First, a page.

030: Miracle within Life and Death with Arwen Becker

030: Miracle within Life and Death with Arwen Becker

One Sunday morning while travelling to church, Arwen’s path crossed with another that desperately needed help. She noticed a tiny animal in the middle of the road and immediately knew what she had to do. With her love for animals, a degree in zoology and several years of experience at a wildlife rehabilitation center, Burg – the burgundy colored baby rock dove – couldn’t have been in better hands.

Arwen cared for Burg like he was a family pet until he was healthy enough to be on his own. He spent most of his days on the deck of their backyard without venturing very far, and he always returned at night, until one day he didn’t. To her shock, Burg proceeded to return with 30 of his closest dove pals that next winter. This went on for a couple years, leaving for months at a time, until the day Burg somehow found his way back to Arwen when he was very sick and on the verge of death.

In today’s episode, Arwen talks about what she gained from her experience with Burg, and several valuable lessons about helping those who are in need, the circle of life and the importance of believing in miracles – both big and small.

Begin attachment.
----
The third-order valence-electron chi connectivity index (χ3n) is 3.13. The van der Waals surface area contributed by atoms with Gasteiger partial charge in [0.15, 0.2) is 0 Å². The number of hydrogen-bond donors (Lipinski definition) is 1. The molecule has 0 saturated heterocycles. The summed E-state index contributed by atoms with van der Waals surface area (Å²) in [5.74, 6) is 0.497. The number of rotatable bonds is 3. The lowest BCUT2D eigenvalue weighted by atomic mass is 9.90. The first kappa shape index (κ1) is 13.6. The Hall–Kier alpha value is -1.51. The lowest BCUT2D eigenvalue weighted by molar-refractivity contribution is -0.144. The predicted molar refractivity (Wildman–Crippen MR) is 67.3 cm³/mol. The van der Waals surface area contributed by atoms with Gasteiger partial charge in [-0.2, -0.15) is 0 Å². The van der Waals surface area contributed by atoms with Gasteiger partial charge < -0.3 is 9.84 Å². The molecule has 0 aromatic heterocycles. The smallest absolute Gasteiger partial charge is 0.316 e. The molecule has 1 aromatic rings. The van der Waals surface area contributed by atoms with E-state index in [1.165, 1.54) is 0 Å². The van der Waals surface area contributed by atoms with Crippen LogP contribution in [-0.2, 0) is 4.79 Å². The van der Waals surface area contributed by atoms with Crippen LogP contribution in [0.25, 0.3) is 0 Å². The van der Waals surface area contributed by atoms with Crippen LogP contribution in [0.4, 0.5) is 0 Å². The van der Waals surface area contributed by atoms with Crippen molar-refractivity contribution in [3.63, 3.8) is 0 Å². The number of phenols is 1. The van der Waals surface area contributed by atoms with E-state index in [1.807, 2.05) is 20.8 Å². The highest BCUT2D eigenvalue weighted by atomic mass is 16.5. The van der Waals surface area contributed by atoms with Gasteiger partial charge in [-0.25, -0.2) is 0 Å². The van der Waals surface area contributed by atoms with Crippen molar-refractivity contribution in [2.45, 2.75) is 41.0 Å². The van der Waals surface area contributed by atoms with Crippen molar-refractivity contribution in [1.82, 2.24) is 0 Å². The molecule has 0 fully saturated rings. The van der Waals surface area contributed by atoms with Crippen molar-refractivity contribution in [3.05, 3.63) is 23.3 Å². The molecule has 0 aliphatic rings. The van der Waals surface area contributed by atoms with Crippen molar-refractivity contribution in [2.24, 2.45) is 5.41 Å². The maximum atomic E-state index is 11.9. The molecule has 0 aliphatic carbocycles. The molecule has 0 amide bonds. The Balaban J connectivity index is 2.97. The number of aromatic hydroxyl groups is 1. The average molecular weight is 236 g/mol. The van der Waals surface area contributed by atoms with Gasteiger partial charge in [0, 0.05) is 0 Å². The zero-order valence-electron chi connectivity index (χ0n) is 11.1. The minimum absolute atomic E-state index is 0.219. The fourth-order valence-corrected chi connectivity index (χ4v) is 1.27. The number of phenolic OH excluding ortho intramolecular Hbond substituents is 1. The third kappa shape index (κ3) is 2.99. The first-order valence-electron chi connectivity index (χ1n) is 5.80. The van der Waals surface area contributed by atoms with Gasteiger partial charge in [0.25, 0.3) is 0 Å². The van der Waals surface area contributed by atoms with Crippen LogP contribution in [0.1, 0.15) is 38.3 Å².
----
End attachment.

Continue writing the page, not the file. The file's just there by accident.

Overcomer Playlist Recommendation 

Pearls of Wisdom

  • Why we all need to believe in miracles.
  • How there is value in caring for the helpless and lives that are smaller than us.
  • The benefits from giving yourself to something greater than yourself.

Tweetables

“Embrace those areas in your life when you feel most alive.” - @LIFEwithArwen Click To Tweet “You're going to get much more from helping those that can't help themselves than you will ever receive back by serving yourself.” - @LIFEwithArwen Click To Tweet “I will love the light for it shows me the way, yet I will endure the darkness because it shows me the stars.” – Og Mandino Click To Tweet

 

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Transcript

[EPISODE]